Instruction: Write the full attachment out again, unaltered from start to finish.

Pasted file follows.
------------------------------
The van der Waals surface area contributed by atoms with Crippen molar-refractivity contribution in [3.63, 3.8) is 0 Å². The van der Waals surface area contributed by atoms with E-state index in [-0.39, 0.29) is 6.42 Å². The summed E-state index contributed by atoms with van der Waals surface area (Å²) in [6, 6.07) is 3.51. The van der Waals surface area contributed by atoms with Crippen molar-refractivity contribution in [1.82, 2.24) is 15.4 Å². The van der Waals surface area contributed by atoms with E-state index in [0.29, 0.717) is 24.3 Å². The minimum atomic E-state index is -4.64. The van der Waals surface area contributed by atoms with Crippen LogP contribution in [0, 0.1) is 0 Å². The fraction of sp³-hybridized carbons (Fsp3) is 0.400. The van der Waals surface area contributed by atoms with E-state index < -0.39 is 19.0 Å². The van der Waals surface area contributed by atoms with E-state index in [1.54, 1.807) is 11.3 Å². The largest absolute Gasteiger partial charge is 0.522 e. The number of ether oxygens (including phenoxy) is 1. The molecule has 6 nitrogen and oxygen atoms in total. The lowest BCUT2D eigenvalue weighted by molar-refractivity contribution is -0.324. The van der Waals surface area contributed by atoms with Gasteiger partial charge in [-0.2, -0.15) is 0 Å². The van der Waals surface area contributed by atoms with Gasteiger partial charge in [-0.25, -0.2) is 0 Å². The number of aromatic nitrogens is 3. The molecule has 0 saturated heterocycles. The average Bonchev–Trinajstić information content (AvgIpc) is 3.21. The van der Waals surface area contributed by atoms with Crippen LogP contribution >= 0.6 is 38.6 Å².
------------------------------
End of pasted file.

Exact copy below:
The van der Waals surface area contributed by atoms with Crippen molar-refractivity contribution in [3.63, 3.8) is 0 Å². The van der Waals surface area contributed by atoms with E-state index in [-0.39, 0.29) is 6.42 Å². The summed E-state index contributed by atoms with van der Waals surface area (Å²) in [6, 6.07) is 3.51. The van der Waals surface area contributed by atoms with Crippen molar-refractivity contribution in [1.82, 2.24) is 15.4 Å². The van der Waals surface area contributed by atoms with E-state index in [0.29, 0.717) is 24.3 Å². The minimum atomic E-state index is -4.64. The van der Waals surface area contributed by atoms with Crippen LogP contribution in [0, 0.1) is 0 Å². The fraction of sp³-hybridized carbons (Fsp3) is 0.400. The van der Waals surface area contributed by atoms with E-state index < -0.39 is 19.0 Å². The van der Waals surface area contributed by atoms with E-state index in [1.54, 1.807) is 11.3 Å². The largest absolute Gasteiger partial charge is 0.522 e. The number of ether oxygens (including phenoxy) is 1. The molecule has 6 nitrogen and oxygen atoms in total. The lowest BCUT2D eigenvalue weighted by molar-refractivity contribution is -0.324. The van der Waals surface area contributed by atoms with Gasteiger partial charge in [-0.2, -0.15) is 0 Å². The van der Waals surface area contributed by atoms with Gasteiger partial charge in [-0.25, -0.2) is 0 Å². The number of aromatic nitrogens is 3. The molecule has 0 saturated heterocycles. The average Bonchev–Trinajstić information content (AvgIpc) is 3.21. The van der Waals surface area contributed by atoms with Crippen LogP contribution >= 0.6 is 38.6 Å².